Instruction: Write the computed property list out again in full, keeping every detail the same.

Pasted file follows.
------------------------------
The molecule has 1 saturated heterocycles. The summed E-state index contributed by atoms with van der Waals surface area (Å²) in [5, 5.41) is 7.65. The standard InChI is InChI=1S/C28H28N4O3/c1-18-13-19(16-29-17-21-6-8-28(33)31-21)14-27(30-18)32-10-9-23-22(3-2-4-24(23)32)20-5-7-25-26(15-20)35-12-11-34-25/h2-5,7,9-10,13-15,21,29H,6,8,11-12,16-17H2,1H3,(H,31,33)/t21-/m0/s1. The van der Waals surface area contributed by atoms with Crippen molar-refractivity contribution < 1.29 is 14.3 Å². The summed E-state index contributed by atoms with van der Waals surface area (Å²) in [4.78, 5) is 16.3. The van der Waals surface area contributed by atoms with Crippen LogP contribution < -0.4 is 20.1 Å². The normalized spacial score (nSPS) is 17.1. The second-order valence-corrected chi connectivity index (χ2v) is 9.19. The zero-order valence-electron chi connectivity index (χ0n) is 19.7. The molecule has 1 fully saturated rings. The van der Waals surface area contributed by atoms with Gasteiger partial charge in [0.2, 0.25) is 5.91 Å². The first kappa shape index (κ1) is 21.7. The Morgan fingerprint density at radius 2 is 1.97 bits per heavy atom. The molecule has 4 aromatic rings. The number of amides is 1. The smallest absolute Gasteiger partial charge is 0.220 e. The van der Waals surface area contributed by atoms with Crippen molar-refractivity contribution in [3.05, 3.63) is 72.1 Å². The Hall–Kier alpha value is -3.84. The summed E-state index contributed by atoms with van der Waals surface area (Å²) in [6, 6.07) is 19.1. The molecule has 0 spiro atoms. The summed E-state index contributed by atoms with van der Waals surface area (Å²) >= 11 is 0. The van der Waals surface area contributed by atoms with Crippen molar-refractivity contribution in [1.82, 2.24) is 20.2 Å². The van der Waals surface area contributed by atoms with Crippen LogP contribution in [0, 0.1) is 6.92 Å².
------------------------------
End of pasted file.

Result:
The molecule has 1 saturated heterocycles. The summed E-state index contributed by atoms with van der Waals surface area (Å²) in [5, 5.41) is 7.65. The standard InChI is InChI=1S/C28H28N4O3/c1-18-13-19(16-29-17-21-6-8-28(33)31-21)14-27(30-18)32-10-9-23-22(3-2-4-24(23)32)20-5-7-25-26(15-20)35-12-11-34-25/h2-5,7,9-10,13-15,21,29H,6,8,11-12,16-17H2,1H3,(H,31,33)/t21-/m0/s1. The van der Waals surface area contributed by atoms with Crippen molar-refractivity contribution < 1.29 is 14.3 Å². The summed E-state index contributed by atoms with van der Waals surface area (Å²) in [4.78, 5) is 16.3. The van der Waals surface area contributed by atoms with Crippen LogP contribution < -0.4 is 20.1 Å². The normalized spacial score (nSPS) is 17.1. The second-order valence-corrected chi connectivity index (χ2v) is 9.19. The zero-order valence-electron chi connectivity index (χ0n) is 19.7. The molecule has 1 fully saturated rings. The van der Waals surface area contributed by atoms with Gasteiger partial charge in [0.2, 0.25) is 5.91 Å². The first kappa shape index (κ1) is 21.7. The Morgan fingerprint density at radius 2 is 1.97 bits per heavy atom. The molecule has 4 aromatic rings. The number of amides is 1. The smallest absolute Gasteiger partial charge is 0.220 e. The van der Waals surface area contributed by atoms with Crippen molar-refractivity contribution in [3.05, 3.63) is 72.1 Å². The Hall–Kier alpha value is -3.84. The summed E-state index contributed by atoms with van der Waals surface area (Å²) in [6, 6.07) is 19.1. The molecule has 0 spiro atoms. The summed E-state index contributed by atoms with van der Waals surface area (Å²) >= 11 is 0. The van der Waals surface area contributed by atoms with Crippen molar-refractivity contribution in [1.82, 2.24) is 20.2 Å². The van der Waals surface area contributed by atoms with Crippen LogP contribution in [0, 0.1) is 6.92 Å².